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C. William O’Neill

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Dec 16, 2021
article - C. William O'Neill

C. William O’Neill[1] (February 14, 1916 – August 20, 1978) was an American Republican politician from Ohio.

American judge
C. William O’Neill
Chief Justice of the Ohio Supreme Court
In office
April 3, 1970  August 20, 1978
Preceded by Kingsley A. Taft
Succeeded by Robert E. Leach
Associate Justice of the Ohio Supreme Court
In office
November 30, 1960  April 4, 1970
Preceded by John Weld Peck II
Succeeded by Leonard J. Stern
59th Governor of Ohio
In office
January 14, 1957  January 12, 1959
Lieutenant Paul M. Herbert
Preceded by John William Brown
Succeeded by Michael DiSalle
37th Ohio Attorney General
In office
January 8, 1951  January 7, 1957
Governor Frank Lausche
John William Brown
Preceded by Herbert S. Duffy
Succeeded by William B. Saxbe
87th Speaker of the Ohio House of Representatives
In office
January 6, 1947  January 2, 1949
Preceded by Jackson E. Betts
Succeeded by John F. Cantwell
Personal details
Born (1916-02-14)February 14, 1916
Marietta, Ohio, U.S.
Died August 20, 1978(1978-08-20) (aged 62)
Columbus, Ohio, U.S.
Political party Republican
Spouse(s) Betty Hewson
Alma mater Marietta College, Moritz College of Law
Military service
Allegiance  United States
Branch/service  United States Army
Years of service 1943–1946
Battles/wars World War II

. . . C. William O’Neill . . .

He was born in Marietta, Ohio. He was the 59th Governor of Ohio. He graduated from both Marietta College (1938) and The Ohio State UniversityMoritz College of Law (1942). While at Marietta he joined The Delta Upsilon University.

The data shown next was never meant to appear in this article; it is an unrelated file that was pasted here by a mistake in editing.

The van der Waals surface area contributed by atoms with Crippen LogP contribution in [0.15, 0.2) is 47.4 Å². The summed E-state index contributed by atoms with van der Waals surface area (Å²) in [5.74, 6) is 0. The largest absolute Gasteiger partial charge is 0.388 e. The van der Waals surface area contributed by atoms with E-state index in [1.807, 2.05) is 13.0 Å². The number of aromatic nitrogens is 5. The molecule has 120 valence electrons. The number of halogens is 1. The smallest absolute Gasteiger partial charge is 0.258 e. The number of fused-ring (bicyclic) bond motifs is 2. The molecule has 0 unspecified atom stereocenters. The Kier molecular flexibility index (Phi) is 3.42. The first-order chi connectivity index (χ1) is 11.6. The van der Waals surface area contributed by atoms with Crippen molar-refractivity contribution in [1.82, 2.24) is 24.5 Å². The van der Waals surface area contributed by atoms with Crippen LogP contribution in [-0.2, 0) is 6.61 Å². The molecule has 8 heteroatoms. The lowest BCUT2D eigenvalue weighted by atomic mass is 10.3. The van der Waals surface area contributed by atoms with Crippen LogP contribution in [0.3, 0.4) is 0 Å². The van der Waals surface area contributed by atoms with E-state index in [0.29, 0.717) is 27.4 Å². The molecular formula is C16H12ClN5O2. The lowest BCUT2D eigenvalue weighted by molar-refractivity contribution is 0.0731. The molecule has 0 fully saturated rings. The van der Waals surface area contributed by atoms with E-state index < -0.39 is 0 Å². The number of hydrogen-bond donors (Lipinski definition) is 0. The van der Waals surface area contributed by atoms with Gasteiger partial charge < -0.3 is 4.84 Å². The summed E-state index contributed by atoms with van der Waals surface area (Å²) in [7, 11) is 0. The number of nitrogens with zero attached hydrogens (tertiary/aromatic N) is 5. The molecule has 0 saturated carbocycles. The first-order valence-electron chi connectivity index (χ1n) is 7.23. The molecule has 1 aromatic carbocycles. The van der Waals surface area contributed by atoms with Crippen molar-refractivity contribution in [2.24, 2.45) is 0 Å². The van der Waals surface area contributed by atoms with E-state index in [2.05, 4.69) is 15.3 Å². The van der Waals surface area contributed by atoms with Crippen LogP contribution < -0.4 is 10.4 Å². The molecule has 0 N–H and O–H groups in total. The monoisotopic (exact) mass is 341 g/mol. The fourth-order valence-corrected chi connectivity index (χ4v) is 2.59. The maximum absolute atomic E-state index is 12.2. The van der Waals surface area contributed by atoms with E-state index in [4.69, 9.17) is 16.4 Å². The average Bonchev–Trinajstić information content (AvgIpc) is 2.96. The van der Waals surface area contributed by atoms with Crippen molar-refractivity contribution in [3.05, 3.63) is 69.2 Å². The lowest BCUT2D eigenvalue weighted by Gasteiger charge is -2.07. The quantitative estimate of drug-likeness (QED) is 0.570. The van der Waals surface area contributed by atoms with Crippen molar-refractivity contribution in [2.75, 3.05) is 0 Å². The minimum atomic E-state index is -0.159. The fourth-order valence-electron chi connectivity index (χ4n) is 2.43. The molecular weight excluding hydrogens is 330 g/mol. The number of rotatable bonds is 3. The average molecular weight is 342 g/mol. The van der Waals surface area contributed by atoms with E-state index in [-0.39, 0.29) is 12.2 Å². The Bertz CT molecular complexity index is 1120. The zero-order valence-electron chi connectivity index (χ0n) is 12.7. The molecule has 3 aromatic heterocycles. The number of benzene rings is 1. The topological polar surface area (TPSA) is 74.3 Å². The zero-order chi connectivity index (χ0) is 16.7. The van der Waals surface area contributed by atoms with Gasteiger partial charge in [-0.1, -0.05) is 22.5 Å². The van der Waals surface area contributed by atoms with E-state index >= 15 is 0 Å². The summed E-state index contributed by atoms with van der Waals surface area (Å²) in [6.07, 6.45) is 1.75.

O’Neill served as a state representative and as Speaker of the House. He was then elected the State Attorney General in 1950, being the youngest person elected to the office at age 34.[1] He served from 1951–1957, when he was elected to the governorship. O’Neill served until 1959. He was defeated for re-election due to his support of the controversial proposed “right to work” amendment to the Ohio Constitution. He served on the Ohio Supreme Court from 1960 until his death serving as an associate justice, then Chief Justice. O’Neill was the only Ohioan to serve in top leadership positions in the legislative, executive and judicial branches of Ohio.[1]

O’Neill was married to Betty Hewson on July 29, 1945, and they had two children. He died August 20, 1978, and his funeral service was at First Community Church in Columbus. He was buried at Oak Grove Cemetery in Marietta.[1]

The O’Neill Building at the Ohio Expo Center and State Fair in Columbus, Ohio, is named in honor of O’Neill. Additionally, The C. William O’Neill Senior Citizens Center in Marietta, Ohio is named in his honor.

  1. The Supreme Court of Ohio and The Ohio Judicial System – C. William O’Neill “As he explained to the Columbus Dispatch in a 1975 interview the initial ‘C’. stands for nothing; rather it was a compromise between his mother, who wanted to name him Charles, and his father, who did not want a junior in the family.”

. . . C. William O’Neill . . .

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. . . C. William O’Neill . . .